The mate switching hypothesis
David M. Buss, Cari Goetz, Joshua D. Duntley, Kelly Asao, Daniel Conroy-Beam
Department of Psychology, University of Texas, Austin, United States
Department of Psychology, California State University, San Bernardino, United States
The John Stockton College of New Jersey, United States
Leaving one mating relationship and entering another, serial mating, is commonly observed in many cultures. An array of circumstances can prompt a mate switch. These include (1) unanticipated costs in flicted by one's mate, or ‘relationship load,’ not apparent on the initial mate selection; (2) changes in the mate value of either partner, creating discrepancies where none previously existed; and (3) the arrival of a new and interested potential mate of sufficiently incremental value to offset the costs of a breakup.
https://labs.la.utexas.edu/buss/files/2 ... D-2017.pdf
The mate switching hypothesis suggests that these circumstances created adaptive problems throughout human evolution that forged adaptations to anticipate and appraise opportunities to mate-switch, implement exit strategies, and manage challenges confronted in the aftermath. We review several studies that support various aspects of the mate switching hypothesis.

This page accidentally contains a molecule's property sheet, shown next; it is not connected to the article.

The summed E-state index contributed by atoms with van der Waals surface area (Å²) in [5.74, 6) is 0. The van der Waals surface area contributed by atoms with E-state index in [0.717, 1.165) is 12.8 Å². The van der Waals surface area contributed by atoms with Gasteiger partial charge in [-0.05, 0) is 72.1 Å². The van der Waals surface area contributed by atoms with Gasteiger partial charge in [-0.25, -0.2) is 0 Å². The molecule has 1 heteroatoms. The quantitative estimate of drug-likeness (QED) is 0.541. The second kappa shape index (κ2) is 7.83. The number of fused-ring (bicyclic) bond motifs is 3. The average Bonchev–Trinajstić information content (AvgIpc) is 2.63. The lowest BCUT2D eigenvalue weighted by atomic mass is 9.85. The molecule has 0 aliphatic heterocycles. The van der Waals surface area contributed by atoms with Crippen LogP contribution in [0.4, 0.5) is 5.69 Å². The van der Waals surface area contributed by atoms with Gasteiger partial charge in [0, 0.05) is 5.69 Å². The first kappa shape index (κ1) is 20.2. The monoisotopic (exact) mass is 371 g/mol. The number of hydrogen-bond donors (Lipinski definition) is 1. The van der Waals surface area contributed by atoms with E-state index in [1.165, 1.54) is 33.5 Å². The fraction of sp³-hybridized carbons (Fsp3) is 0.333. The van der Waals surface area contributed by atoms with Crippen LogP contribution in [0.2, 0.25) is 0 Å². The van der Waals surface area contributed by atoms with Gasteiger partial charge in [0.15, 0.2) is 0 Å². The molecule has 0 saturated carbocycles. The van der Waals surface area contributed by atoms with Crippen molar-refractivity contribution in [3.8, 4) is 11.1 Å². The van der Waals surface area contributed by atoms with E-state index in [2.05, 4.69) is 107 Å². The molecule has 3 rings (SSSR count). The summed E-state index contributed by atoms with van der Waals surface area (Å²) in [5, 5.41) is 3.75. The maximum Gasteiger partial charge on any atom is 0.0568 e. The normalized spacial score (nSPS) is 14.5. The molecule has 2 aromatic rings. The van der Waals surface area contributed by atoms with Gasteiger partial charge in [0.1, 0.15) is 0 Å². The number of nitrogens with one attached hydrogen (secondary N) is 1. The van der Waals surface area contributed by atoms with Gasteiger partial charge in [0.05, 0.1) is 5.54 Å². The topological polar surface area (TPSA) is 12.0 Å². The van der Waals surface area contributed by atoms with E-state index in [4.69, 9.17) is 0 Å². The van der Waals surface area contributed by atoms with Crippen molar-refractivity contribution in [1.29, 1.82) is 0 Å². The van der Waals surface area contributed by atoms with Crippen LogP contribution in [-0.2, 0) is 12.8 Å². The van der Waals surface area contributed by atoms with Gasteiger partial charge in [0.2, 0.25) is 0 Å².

The cultivation of ‘back-up mates,’ assessing mate-inflicted costs that comprise relationship load, monitoring selfishly-skewed welfare trade off ratios in a partner, gauging mate value discrepancies, and anticipating sexual, emotional, and economic infidelities. The mate switching hypothesis provides both a complementary, and in some instances a competing, explanation to the 'good genes’ hypothesis for why women have sexual affairs, and parsimoniously explains a host of other mating phenomena that remain inexplicable on alternative accounts.
Assessment of mate value cannot be a static snapshot at a single point in time. Any dimension of mate value such as emotional stability, dependability, extant encumbering commitments, status and resource trajectories may be in flux at any time and require temporal tracking.
The need for tracking does not end after a mate is selected. A mate showing stellar career promise may fail to live up to expectations.